Elias said given Cambridge Bay’s role as a centre of service for the western part of Kitikmeot region, infrastructure investment needs to keep pace with industry standards and demand.

“We are Canadians. We live in Canadian communities, and we should have the same opportunities to have safe airports,” he said.

Correction: This story has been updated to reflect the correct first name of Cambridge Bay Mayor Derek Elias.

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(24) Comments:

  1. Posted by John WP Murphy on

    Porter airlines are I the process of purchasing 50 yes 50 new jets.

    Perhaps the GN/GNWT may want to consider talking to them about serving the north

    • Posted by Up Here on

      Porter is purchasing narrow body Embraer, totally unsuited for cargo and passengers with considerable baggage. They are much costlier to run and service than a turboprop.

      • Posted by John WP Murphy on

        Thanks for that info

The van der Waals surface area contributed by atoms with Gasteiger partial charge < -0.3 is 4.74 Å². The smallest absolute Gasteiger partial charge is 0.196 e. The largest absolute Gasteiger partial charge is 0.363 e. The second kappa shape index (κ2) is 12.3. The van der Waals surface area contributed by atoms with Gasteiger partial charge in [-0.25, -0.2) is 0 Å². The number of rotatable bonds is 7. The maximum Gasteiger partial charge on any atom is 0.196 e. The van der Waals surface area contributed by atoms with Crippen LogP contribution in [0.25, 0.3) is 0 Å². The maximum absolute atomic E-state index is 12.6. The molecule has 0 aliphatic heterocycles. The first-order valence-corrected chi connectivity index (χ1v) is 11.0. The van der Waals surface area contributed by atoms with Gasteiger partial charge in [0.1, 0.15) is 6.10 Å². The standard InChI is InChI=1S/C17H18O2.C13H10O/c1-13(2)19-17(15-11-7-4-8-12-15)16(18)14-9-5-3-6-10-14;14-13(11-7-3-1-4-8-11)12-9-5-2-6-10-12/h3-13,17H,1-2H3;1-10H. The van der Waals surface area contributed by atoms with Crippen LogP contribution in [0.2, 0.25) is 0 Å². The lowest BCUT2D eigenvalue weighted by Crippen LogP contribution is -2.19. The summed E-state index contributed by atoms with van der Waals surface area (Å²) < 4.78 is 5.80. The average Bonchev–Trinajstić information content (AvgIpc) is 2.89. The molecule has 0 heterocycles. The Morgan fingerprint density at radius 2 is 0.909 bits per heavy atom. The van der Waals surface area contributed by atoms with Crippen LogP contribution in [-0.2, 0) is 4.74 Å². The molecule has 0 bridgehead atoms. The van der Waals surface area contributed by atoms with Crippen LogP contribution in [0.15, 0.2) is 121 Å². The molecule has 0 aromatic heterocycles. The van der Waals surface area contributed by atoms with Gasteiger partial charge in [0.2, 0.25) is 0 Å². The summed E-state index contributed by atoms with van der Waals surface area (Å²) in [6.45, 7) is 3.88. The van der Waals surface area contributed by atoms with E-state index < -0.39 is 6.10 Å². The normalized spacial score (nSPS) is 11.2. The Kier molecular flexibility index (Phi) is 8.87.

• Posted by Northerner on

      Didn t Air Canada try flights to YFB , but everybody had a fussy fit, so they gave up.

    • Posted by Northern Guy on

      Porter will never fly into the north and would especially avoid any destination that still had gravel runways.

  2. Posted by Umingmak on

    The mayor’s name is Derek Elias, not David. The GN only cares about the Qikiqtaaluq, and they like to pretend that the Kitikmeot doesn’t exist. It’s sad. The Kitikmeot would’ve been better off remaining part of the NWT.

    • Posted by Buncha whiners on

      Lol, Cambridge Bay is butthurt not to be getting its fair share. Meanwhile they just a few years ago had the size of their airport doubled and major runway and apron improvements. Try living in the other 4 Kitikmeot communities and you will see what it feels like to be forgotten and ignored. Cambridge Bay was also awarded the continuing care Center for the region despite Kugluktuk having invested over a million dollars in the project. Cry me a freaking River.